Politics

Corporate Thirst for Foreign Workers Strong as Ever

Applications for controversial H-1B guest worker visas exceed annual cap in just few days

It took less than a week for the government to receive enough applications for high-tech guest-worker visas to reach the cap for the entire year, indicating that corporate demand for foreign labor is as strong as ever.

The U.S. Citizenship and Immigration Services announced Friday that the cap for fiscal year 2018 had been reached. The government began receiving applications on Monday.

“My guess is they hit the limit on the first day.”

Officials from the agency said they will not know for several weeks the exact number of applications that employers submitted. In the past three years it has averaged more than 300,000 for 85,000 H-1B visas. Although the government reported that the cap had been reached Friday, experts said that in reality it probably came much sooner.

“My guess is they hit the limit on the first day,” said Hal Salzman, a professor of planning and public policy at Rutgers University in New Jersey.

The controversial H-1B visa program allows employers to sponsor visas on behalf of foreign workers for up to three years in certain fields. The visa can be renewed for another three years and indefinitely on a year-to-year basis for anyone who has applied for a green card and permanent residency.

[lz_table title=”H-1B Visas” source=”USCIS”]Fiscal Year,Petitions,Approved
2013,299.5K,286.8K
2014,318.8K,315.9K
2015,348.7K,275.3K
[/lz_table]

Proponents contend that it is a way for companies to address shortages of workers who possess specialized skills. But critics argue that there are few mechanisms to ensure that companies try to hire Americans and that the salaries paid to many H-1B workers are so low that they drive down wages for U.S. workers.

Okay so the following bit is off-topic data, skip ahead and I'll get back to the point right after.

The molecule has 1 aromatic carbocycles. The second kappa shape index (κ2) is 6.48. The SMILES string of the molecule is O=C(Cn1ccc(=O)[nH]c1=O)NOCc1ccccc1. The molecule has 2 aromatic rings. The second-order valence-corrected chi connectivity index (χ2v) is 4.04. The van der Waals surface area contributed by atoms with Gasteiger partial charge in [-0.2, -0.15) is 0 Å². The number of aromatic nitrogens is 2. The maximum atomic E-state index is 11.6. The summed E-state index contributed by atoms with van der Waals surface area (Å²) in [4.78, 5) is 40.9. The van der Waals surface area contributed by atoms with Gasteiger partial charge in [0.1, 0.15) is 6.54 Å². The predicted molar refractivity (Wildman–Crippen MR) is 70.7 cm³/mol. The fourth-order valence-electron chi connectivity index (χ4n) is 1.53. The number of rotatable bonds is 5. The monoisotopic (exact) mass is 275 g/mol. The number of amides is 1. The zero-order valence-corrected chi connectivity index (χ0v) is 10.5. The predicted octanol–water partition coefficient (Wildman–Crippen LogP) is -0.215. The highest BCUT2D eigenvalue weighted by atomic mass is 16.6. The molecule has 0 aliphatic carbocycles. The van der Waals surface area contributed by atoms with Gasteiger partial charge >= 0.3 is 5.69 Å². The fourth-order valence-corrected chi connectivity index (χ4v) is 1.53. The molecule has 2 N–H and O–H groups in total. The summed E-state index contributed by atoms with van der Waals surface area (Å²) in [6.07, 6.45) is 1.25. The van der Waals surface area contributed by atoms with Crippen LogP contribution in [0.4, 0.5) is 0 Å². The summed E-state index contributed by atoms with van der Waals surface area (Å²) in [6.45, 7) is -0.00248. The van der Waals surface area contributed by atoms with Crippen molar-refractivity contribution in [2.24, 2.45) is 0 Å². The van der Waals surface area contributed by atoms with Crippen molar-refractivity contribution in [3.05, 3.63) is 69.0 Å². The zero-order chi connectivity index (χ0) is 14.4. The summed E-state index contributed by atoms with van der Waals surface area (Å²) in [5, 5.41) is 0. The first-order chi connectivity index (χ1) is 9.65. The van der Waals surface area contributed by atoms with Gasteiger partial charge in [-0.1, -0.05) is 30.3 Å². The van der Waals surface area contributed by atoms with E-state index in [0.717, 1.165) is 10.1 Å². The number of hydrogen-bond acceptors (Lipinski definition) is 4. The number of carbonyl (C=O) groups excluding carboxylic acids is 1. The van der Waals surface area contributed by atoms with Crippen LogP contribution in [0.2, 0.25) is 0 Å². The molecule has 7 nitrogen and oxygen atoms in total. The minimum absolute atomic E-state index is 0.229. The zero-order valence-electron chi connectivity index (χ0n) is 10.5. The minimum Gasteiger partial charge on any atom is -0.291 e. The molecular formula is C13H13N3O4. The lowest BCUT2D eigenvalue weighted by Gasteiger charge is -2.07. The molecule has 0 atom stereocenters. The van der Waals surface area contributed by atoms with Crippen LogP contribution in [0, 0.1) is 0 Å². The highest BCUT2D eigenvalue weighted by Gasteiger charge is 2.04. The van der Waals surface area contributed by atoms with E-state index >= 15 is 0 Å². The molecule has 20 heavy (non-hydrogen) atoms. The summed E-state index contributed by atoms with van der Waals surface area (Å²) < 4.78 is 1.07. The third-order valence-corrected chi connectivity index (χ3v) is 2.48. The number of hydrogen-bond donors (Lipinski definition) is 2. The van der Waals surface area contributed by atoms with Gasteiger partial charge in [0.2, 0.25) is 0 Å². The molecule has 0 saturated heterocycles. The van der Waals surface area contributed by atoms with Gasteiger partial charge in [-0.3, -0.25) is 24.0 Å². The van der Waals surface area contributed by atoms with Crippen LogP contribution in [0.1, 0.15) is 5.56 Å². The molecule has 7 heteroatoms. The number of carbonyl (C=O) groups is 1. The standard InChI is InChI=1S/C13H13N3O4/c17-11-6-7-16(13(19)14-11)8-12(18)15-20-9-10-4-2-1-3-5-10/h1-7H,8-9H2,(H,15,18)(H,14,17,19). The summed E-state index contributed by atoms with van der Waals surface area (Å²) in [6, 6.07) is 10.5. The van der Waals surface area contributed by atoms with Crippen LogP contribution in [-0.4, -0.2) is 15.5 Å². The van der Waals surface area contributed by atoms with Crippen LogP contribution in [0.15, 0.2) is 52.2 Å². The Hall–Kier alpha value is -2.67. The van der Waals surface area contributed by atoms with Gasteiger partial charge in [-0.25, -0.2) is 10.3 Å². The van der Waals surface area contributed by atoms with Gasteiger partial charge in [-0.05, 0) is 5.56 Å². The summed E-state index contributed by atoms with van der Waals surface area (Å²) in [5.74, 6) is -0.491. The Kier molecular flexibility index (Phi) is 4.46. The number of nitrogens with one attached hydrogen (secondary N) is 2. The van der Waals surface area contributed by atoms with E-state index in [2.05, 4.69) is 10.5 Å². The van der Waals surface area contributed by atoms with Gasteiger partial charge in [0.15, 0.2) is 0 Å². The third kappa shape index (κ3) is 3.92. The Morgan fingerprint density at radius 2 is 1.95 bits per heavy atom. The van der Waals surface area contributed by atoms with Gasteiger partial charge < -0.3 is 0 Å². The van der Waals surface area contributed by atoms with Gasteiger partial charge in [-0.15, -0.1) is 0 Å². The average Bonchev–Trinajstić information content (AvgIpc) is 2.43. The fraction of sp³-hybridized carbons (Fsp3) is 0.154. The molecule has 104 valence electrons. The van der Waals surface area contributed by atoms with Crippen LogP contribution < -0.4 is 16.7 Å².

Donna Conroy, director of the advocacy group Bright Future Jobs, said most of the companies applying for H-1B visas have not even posted job openings. Most of the visas will go to foreign workers for jobs that will not be filled until the end of this year and the beginning of 2018, she said.

Americans will not even have a chance to compete for those positions, Conroy said.

“It’s actually a tool to block U.S. workers from job openings,” she said. “When you block qualified candidates, that’s called employment discrimination.”

Help Wanted Ads in India, Not America
A 2014 report by Bright Future Jobs and several other organizations analyzed four help-wanted ads posted on an Indian job portal from October through December 2013 by Experis IT India, a subsidiary of Manpower Group. The ads sought workers for American-based jobs that had start dates between October 2014 and March 2015.

There were no comparable ads on U.S job portals during that period, according to the report.

The fact that employers do not make a good-faith effort to find qualified Americans undercuts their argument that H-1B visas are needed because of a skills shortage in the United States, Conroy said.

“If they’re not looking and testing the labor market, they don’t know,” she said.

The next step for the USCIS will be to examine the applications and weed out those that do not qualify. The government then will randomly select from the remaining petitions for 65,000 visas. The government also will select from a separate batch of applications for 20,000 visas reserved for foreigners with advanced degrees from U.S. universities.